Keeping the swimming lesson on time is important. Starting and finishing on time is an important part of keeping a routine. Not only within your lessons but within the swim school as a whole. Most swimming lessons are only 30 minutes long. However, teachers need to ensure that they are meeting the needs and expectations of all the clients in the classes. Keeping your lesson on track by starting and finishing on time can be difficult for some teachers. Some activities take longer than expected or individual swimmers have trouble with a skill. But if teachers learn to manage the class time they will be able to make the most out of the swimming lesson for everyone.
Starting and Finishing on Time
Establishing an effective class cross over system will assist teachers in keeping the lesson on track. For instance having a warm up routine of kicking or breath control activities on a shallow ledge, while others exit via a different area of the lane can be helpful. This is particularly beneficial in parent and child classes; however teachers should consider always inviting children into the class once the parent is no longer accompanying the child for water safety education purposes.
Plan the Lesson
If you want to make the most out of your 30 minute class you need to make sure that you plan the lesson. Having a lesson plan will keep you on track. Even though it is important to have a lesson plan teachers also need to make sure that they can be flexible. When introducing a new skill it is sometimes difficult to anticipate how long an activity will take, class dynamics or attendance may also throw out a well laid plan. Think of the lesson plan as a guide, the more experienced you become as a teacher the easier it will be to be flexible and accommodate unforeseen scenarios.
Identify what Equipment you Require
Lesson planning will also help you identify where you are conducting the class and what equipment you require to deliver the lesson. In swimming lessons every day will be different. During some shifts you will be able to stay in the one location but on other days you will be required to move around the pool. Keep the lines of communication open between you and other staff members. By communicating with your co-workers you will be able to work together.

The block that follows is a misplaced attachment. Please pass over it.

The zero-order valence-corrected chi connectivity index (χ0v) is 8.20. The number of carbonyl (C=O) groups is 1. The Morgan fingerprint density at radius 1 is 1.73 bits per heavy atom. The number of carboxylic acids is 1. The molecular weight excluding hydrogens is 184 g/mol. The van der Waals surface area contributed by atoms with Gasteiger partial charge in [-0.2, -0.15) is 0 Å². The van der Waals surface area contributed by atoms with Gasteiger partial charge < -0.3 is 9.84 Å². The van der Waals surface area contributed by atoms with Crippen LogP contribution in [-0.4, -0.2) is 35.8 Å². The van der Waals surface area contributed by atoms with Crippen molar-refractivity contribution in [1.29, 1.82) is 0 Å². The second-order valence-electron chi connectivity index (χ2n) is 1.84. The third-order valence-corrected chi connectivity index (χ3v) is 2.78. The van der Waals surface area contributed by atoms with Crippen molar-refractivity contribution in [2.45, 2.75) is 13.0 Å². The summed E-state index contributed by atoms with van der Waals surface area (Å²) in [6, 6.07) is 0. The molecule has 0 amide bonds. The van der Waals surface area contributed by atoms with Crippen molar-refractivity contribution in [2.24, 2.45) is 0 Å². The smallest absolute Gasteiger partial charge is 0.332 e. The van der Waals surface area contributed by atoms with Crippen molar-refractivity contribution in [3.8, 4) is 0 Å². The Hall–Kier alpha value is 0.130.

For example you may be able to get assistance from another staff member to start both groups off with their kicking practice, while you move all the equipment for the groups to the teaching location. Should you need to move around the pool space within your lesson it’s important to be mindful of the time it will take – sticking to your scheduled time will allow a more harmonious lesson for all – co-workers, swimmers and parents.
Check the Clock
Lesson plans generally include a warm-up activity, skill development sets and a final activity. Teachers should regularly check the clock to ensure that they are managing their time effectively. Avoid introducing new or difficult skills during the final activity as you will simply run out of time. The final activity should be something fun so that the lesson ends on a positive note and students want to come back next week. Activities like diving for rings are a good but can take time, especially during the early learning stages.
It’s a good idea to have a back up final activity that won’t take too long. If you’re in the middle of a skill development activity and run out of time, don’t be afraid to stop the group, tell them this is their last go and end with a simple high five and lots of positive praise for their effort. Sometimes we just can’t fit everything that we planned in to a half hour lesson.
Some common ways to finish a lesson may include:
- Group songs
- Diving for rings or goggles
- Swimming races
- Imaginative play eg swimming like dolphins or stingrays
- Water safety skills or scenarios
Ultimately some days and some classes will be harder to keep on track than others. Parents, students, co-workers and managers will all understand this. Regular poor time management however will become a problem, especially if parents think that they can be late to class because the teacher is never on time or if swimmers don’t rebook into classes because they aren’t receiving adequate lesson time. Remember time management is difficult but with planning and practice you can meet the needs of all your classes and make the most out of each lesson.
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